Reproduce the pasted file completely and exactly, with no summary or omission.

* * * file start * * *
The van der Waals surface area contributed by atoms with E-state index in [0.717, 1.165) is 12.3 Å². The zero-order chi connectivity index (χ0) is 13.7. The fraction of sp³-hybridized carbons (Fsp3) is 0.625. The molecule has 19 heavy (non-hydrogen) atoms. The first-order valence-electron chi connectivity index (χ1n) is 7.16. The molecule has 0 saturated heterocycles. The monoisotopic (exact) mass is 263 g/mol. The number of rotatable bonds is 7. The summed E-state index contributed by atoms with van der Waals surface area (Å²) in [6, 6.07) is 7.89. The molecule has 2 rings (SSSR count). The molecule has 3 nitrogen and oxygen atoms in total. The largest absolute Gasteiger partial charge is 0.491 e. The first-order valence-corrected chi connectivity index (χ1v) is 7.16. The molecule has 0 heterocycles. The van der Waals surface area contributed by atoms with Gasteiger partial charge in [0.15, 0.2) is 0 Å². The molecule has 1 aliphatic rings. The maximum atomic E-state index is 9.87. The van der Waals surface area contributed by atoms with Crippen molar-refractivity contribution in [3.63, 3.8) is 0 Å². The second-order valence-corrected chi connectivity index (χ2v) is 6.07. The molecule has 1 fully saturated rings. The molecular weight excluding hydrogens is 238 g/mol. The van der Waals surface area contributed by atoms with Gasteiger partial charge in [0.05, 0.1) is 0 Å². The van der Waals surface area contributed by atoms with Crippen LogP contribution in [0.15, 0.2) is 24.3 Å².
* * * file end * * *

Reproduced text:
The van der Waals surface area contributed by atoms with E-state index in [0.717, 1.165) is 12.3 Å². The zero-order chi connectivity index (χ0) is 13.7. The fraction of sp³-hybridized carbons (Fsp3) is 0.625. The molecule has 19 heavy (non-hydrogen) atoms. The first-order valence-electron chi connectivity index (χ1n) is 7.16. The molecule has 0 saturated heterocycles. The monoisotopic (exact) mass is 263 g/mol. The number of rotatable bonds is 7. The summed E-state index contributed by atoms with van der Waals surface area (Å²) in [6, 6.07) is 7.89. The molecule has 2 rings (SSSR count). The molecule has 3 nitrogen and oxygen atoms in total. The largest absolute Gasteiger partial charge is 0.491 e. The first-order valence-corrected chi connectivity index (χ1v) is 7.16. The molecule has 0 heterocycles. The van der Waals surface area contributed by atoms with Gasteiger partial charge in [0.15, 0.2) is 0 Å². The molecule has 1 aliphatic rings. The maximum atomic E-state index is 9.87. The van der Waals surface area contributed by atoms with Crippen molar-refractivity contribution in [3.63, 3.8) is 0 Å². The second-order valence-corrected chi connectivity index (χ2v) is 6.07. The molecule has 1 fully saturated rings. The molecular weight excluding hydrogens is 238 g/mol. The van der Waals surface area contributed by atoms with Gasteiger partial charge in [0.05, 0.1) is 0 Å². The van der Waals surface area contributed by atoms with Crippen LogP contribution in [0.15, 0.2) is 24.3 Å².